From a certain point of view, the opposition should be thrilled: needing to mobilize just 45% of the reparable signators (540,000 out of over 1.2 million) to convene a recall – their task is like shooting a fish in the proverbial barrel. Its supporters are nothing if not committed, and the 1.2 million signature universe must be heavily weighted to committed antichavista – people, at any rate, willing to go out and put their name on the line to support the RR last November.
With unofficial descifrado-obtained estimates suggesting 30% of the reparables turned up before noon on the first day, the oppo should be sitting pretty just now. Since CNE has banned premature results, Mendoza must be seen to be talking in code when he calls today’s operation an “Operación Ñapa” – or “Operation Safety-Margin”, in the very clunky English translation. Without violence, and with only scattered impediments to repairing, it shouldn’t even be controversial that the opposition can mobilize 540,000 antichavistas in a situation like this – it should be a tiro al suelo…
So this should be a time of real opposition optimism. And in a way it is. My unscientific little poll here shows that at least my readers are feeling quietly hopeful. The 540,000 figure will not be a major problem.
As the comeflor inteligentsia has argued for months, we now have the chavistas just where we want them: backed into an impossible corner. To win, they have to cheat, and to cheat, they have to cheat big, cheat bold, cheat openly and blatantly under the noses of the international community and the media.
Yet much of the opposition remains ambivalent. The reason, to my mind, is the repeated government appeals for opposition leaders to declare right now that they will accept any decision the National Electoral Council reaches.
Once bitten, twice shy, the saying goes, and the opposition feels it’s been bitten more than once by this CNE. With experience fresh of the council’s dadaist freestyle interpretations of the constitution’s article 72 and of its own regulations’ articles 28, 29 and (especially) 31, the opposition is in no mood to be writing CNE blank checks at this point. Understandably so, I hasten to add…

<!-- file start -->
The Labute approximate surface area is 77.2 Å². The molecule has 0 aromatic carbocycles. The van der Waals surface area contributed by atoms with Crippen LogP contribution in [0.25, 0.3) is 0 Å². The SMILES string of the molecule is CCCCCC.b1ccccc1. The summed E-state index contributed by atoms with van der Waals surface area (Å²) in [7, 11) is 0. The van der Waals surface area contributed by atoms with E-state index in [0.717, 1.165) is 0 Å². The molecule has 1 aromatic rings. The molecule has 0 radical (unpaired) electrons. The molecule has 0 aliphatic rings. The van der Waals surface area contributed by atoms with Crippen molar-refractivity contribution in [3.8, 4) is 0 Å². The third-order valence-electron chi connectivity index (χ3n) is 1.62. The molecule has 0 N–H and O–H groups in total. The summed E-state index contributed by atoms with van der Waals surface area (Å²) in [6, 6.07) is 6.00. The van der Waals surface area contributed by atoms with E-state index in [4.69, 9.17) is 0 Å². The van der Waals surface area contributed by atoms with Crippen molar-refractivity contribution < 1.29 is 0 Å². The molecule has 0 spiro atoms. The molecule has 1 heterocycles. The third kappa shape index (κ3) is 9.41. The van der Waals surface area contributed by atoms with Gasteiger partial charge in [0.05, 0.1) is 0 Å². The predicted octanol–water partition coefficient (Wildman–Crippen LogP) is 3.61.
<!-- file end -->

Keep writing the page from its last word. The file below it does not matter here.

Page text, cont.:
The government senses the tactical advantage on this point and has decided to press it. In his WashPost opinion piece, Chavez made much of the oppo’s reluctance to make the CNE pledge. With characteristic discipline, his underlings hammer away at it each time they get near a microphone.
The harder they press, though, the more the opposition becomes convinced that the fix must be in: the government wouldn’t dream of pursuing such a high-risk strategy unless they were quite sure that CNE would eventually rule against the referendum.
As a result, the antichavistas, who have the most to gain from a fully transparent process, continus to squirm away from affirming faith in the only organization that can hand us victory.
This odd situation is typical of our hyperpolarized age, where seemingly unquestionable propositions like “we will abide by CNE reults” get aggressively politicized, problematized, stuffed through the revolutionary looking glass until they come out the other side entirely transmogrified. What should be a common sense position comes to look like an a priori endorsement of a planned fraud.
And yet, if the opposition does manage to top, say, the 700,000 repaired signature threshold – which seems entirely plausible – even a CNE as creative and resourceful as this one will have a very hard time falsifying the results. And, certainly, an impossible time doing so credibly.
Which brings us around to the other reason the government’s line on the opposition’s refusal to pledge to accept CNE-results rings hollow. The demand usually comes side-by-side with bold government attacks on the Carter Center/OAS Observation mission. Often, these attacks are couched in shrill language about mission heads Fernando Jaramillo (OAS) and Francisco Diez (CC) being paid opposition supporters.
In a sense, it’s not surprising: twice now the Carter Center/OAS mission has publicly expressed its dissent with CNE decisions, explaining that CNE has applied criteria that fall foul of international standards. Chavistas interpret these criticisms as “proof” that the observers favor the opposition, never stopping to consider the much more straightforward possibility that the statments show that CNE decisions have not always been consistent with international standards. The telenovela surrounding Article 31 on the reparos is the obvious instance of this dynamic.